Clintonism never saw a sector it didn't want to deregulate. Wholesale electricity deregulation began under George H.W. Bush, but Clinton worked relentlessly to extend it and bring it to the retail level. We forget that Ken Lay, the founder of Enron and the driving force behind electricity deregulation was a friend of and mentor to Clinton as well as George W. Bush. Enron gave $420,000 to Clinton's party over three years and donated $100,000 to his inauguration festivities.
Clinton's appointees on the Federal Energy Regulatory Commission (FERC) aggressively deregulated the electric grid system, even refusing to step in when Enron and other electricity traders' manipulation of prices drove California to the edge of bankruptcy.
And then there was welfare reform. During his 1992 presidential campaign, Clinton promised to "end welfare as we know it." Four years later he proudly pushed through the Personal Responsibility and Work Opportunity Reconciliation Act, which, for the first time in 60 years, eliminated the federal safety net for the poor. The legislation set work requirements for most welfare recipients and limited the length of time they could collect assistance.
The economic bubble of the late 1990s hid the impacts of this legislation during its first five years. But even then, the studies were mixed. A 2002 report by the Chicago, Ill.-based Joyce Foundation found that while hundreds of thousands of welfare recipients in the Midwest went to work since 1996, most had "taken jobs that pay low wages, are part-time, or don't last ... As a result, most of those who have made the transition from welfare to work remain poor."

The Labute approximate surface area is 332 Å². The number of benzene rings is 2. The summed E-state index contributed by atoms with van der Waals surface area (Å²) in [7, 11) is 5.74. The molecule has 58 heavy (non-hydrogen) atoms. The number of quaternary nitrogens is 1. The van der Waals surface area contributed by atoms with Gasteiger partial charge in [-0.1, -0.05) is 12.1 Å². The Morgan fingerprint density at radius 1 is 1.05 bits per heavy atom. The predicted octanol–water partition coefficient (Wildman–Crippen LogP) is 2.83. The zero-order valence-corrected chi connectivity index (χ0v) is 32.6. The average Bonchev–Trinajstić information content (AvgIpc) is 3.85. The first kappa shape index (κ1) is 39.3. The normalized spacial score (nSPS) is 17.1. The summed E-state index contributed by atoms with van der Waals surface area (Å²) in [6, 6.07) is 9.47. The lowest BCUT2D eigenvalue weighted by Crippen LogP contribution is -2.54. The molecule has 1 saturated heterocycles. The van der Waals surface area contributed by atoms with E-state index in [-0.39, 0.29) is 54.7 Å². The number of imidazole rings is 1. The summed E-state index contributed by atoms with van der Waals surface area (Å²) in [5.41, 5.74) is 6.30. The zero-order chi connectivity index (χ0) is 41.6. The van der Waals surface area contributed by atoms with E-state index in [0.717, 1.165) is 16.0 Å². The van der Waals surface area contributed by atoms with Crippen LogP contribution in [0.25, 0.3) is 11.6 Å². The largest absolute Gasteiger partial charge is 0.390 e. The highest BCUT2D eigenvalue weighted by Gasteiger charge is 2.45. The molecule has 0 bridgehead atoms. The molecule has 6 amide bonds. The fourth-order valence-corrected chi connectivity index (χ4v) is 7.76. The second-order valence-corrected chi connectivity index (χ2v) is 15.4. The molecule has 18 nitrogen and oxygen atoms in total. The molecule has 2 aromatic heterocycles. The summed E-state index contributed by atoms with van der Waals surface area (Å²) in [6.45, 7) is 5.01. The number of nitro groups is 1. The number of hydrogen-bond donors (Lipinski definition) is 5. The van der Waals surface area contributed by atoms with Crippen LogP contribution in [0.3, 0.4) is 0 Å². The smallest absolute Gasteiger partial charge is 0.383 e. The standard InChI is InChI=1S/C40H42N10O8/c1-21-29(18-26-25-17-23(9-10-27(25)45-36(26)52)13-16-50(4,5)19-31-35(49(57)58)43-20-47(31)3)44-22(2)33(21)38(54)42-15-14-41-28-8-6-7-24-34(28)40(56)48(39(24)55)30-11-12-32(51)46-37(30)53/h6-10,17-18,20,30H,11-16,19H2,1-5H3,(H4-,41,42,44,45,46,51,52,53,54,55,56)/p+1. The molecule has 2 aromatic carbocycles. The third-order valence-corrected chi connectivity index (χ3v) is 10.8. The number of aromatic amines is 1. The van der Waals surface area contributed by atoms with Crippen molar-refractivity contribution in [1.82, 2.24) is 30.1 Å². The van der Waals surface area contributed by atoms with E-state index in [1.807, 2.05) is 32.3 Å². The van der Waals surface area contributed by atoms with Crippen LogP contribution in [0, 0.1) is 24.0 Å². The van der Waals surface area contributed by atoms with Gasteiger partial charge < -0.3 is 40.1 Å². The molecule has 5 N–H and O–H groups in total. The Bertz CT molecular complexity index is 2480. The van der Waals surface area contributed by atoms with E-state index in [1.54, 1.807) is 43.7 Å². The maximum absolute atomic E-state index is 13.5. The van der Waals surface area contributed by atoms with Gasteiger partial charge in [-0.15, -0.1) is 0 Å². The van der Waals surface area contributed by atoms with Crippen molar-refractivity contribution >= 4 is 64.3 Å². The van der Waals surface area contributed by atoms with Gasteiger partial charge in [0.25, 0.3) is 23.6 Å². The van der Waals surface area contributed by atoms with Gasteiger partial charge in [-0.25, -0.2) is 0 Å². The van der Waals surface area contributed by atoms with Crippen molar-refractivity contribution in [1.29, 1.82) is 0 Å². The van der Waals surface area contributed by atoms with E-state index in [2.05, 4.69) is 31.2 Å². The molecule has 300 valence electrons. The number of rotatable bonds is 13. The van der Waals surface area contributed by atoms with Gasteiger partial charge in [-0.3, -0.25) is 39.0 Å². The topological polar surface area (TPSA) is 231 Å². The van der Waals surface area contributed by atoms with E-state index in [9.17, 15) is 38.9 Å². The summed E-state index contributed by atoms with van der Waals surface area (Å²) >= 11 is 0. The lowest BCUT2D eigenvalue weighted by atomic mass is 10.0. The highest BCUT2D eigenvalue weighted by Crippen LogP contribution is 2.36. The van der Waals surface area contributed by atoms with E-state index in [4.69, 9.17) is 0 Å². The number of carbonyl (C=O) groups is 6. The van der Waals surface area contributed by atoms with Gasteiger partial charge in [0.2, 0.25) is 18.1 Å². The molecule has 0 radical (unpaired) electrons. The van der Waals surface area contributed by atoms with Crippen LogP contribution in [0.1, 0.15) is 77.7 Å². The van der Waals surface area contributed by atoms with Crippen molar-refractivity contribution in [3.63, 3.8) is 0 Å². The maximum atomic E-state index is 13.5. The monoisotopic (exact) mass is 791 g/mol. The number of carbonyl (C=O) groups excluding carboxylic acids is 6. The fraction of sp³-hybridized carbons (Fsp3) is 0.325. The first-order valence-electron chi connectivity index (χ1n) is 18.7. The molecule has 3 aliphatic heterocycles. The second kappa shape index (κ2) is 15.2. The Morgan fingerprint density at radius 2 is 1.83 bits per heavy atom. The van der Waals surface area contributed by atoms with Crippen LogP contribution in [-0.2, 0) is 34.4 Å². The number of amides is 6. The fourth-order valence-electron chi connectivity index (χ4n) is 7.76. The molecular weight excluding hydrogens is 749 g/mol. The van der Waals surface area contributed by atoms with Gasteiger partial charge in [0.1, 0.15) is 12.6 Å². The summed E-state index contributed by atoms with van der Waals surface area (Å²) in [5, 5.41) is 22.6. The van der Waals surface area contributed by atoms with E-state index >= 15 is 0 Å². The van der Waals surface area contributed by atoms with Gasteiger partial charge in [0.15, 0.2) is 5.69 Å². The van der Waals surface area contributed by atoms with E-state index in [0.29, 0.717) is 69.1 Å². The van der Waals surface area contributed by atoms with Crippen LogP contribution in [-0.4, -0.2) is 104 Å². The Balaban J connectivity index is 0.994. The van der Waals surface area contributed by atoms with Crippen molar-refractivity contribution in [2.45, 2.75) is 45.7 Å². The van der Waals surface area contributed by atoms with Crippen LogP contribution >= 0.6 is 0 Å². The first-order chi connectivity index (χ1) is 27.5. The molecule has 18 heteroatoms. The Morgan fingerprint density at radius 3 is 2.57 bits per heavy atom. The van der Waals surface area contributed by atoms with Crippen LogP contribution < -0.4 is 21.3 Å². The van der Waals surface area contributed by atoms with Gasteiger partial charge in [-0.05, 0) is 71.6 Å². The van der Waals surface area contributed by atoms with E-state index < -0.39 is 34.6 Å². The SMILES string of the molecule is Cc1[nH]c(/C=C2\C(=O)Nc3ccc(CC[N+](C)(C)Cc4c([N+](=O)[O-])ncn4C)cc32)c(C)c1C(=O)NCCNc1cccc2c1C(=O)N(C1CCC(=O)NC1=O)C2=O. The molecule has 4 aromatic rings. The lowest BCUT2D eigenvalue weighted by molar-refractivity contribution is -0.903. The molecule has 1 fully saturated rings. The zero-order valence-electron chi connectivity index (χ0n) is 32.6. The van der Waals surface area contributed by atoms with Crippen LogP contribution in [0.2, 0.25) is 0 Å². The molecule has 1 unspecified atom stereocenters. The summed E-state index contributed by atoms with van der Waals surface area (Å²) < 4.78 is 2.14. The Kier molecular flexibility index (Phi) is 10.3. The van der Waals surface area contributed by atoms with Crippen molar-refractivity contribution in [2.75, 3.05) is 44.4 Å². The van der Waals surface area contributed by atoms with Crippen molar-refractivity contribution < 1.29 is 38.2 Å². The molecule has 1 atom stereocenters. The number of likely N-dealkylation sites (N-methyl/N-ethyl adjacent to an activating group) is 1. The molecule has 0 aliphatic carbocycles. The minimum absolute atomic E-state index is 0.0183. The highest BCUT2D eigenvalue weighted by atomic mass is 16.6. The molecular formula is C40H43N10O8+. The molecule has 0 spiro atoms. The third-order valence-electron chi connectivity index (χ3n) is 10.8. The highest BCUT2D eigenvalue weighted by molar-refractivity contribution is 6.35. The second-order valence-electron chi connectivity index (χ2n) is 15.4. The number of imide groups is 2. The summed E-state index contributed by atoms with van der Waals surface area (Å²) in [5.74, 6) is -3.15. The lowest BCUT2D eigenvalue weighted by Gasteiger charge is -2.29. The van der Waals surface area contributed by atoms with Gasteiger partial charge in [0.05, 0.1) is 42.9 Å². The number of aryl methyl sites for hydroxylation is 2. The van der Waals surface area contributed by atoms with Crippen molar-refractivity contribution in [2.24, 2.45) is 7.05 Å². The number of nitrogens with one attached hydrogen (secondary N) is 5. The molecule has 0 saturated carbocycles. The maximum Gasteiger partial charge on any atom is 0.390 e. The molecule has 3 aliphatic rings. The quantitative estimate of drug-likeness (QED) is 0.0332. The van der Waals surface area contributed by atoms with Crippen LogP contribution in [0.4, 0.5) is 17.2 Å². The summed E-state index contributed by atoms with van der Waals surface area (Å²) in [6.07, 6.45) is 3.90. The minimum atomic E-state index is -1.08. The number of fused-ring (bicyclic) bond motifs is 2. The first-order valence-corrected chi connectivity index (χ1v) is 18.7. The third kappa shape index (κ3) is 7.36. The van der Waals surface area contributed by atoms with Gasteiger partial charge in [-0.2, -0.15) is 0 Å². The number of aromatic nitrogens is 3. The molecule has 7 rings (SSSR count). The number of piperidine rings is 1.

Wendell Primus, an outspoken critic of the original legislation, resigned from the Clinton administration over welfare reform. A few years later he maintained that "while many families had earnings gains under welfare reform, a significant number would have done better without welfare reform under the expanding economy of the 1990s." Noting that the rates of child poverty dropped more in the 1992-1996, pre-welfare-reform period, than they did in the post-reform period, from 1996-2000, Primus said, "In the aggregate, there is absolutely no evidence that it (reform legislation) increased household income."
There is no question that welfare reform has succeeded in reducing welfare rolls in the states. But 10 years into welfare reform, "the number of people living in poverty had not," noted Robert Wharton, president and CEO of the Community Economic Development Administration. "At the same time, the safety net of services and support that once protected the poor lies in tatters."